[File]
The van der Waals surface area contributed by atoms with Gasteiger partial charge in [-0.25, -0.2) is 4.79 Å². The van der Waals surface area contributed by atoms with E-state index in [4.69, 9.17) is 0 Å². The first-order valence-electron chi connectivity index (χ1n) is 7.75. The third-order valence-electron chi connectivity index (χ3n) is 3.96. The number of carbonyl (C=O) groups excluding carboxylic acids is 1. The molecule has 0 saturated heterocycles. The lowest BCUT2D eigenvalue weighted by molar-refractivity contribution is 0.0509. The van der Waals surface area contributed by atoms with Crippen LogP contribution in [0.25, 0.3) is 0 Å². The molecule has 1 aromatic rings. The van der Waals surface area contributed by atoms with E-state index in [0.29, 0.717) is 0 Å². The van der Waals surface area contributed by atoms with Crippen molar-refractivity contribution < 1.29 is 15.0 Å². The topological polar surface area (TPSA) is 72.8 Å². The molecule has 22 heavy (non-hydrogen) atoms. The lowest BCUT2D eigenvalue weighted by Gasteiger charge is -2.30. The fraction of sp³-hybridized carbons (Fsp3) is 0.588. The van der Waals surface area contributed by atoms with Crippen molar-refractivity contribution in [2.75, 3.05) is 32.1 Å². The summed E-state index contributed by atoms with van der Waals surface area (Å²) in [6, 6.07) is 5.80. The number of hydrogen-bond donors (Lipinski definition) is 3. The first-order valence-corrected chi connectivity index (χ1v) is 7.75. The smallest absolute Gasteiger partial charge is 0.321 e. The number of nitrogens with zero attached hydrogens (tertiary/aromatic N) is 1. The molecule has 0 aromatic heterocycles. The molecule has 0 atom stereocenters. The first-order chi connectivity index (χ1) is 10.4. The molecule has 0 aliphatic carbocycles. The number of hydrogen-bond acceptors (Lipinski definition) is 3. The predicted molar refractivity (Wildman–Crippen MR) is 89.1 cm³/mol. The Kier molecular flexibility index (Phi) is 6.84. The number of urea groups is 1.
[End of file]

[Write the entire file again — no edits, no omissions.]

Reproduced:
The van der Waals surface area contributed by atoms with Gasteiger partial charge in [-0.25, -0.2) is 4.79 Å². The van der Waals surface area contributed by atoms with E-state index in [4.69, 9.17) is 0 Å². The first-order valence-electron chi connectivity index (χ1n) is 7.75. The third-order valence-electron chi connectivity index (χ3n) is 3.96. The number of carbonyl (C=O) groups excluding carboxylic acids is 1. The molecule has 0 saturated heterocycles. The lowest BCUT2D eigenvalue weighted by molar-refractivity contribution is 0.0509. The van der Waals surface area contributed by atoms with Crippen LogP contribution in [0.25, 0.3) is 0 Å². The molecule has 1 aromatic rings. The van der Waals surface area contributed by atoms with E-state index in [0.29, 0.717) is 0 Å². The van der Waals surface area contributed by atoms with Crippen molar-refractivity contribution < 1.29 is 15.0 Å². The topological polar surface area (TPSA) is 72.8 Å². The molecule has 22 heavy (non-hydrogen) atoms. The lowest BCUT2D eigenvalue weighted by Gasteiger charge is -2.30. The fraction of sp³-hybridized carbons (Fsp3) is 0.588. The van der Waals surface area contributed by atoms with Crippen molar-refractivity contribution in [2.75, 3.05) is 32.1 Å². The summed E-state index contributed by atoms with van der Waals surface area (Å²) in [6, 6.07) is 5.80. The number of hydrogen-bond donors (Lipinski definition) is 3. The first-order valence-corrected chi connectivity index (χ1v) is 7.75. The smallest absolute Gasteiger partial charge is 0.321 e. The number of nitrogens with zero attached hydrogens (tertiary/aromatic N) is 1. The molecule has 0 aromatic heterocycles. The molecule has 0 atom stereocenters. The first-order chi connectivity index (χ1) is 10.4. The molecule has 0 aliphatic carbocycles. The number of hydrogen-bond acceptors (Lipinski definition) is 3. The predicted molar refractivity (Wildman–Crippen MR) is 89.1 cm³/mol. The Kier molecular flexibility index (Phi) is 6.84. The number of urea groups is 1.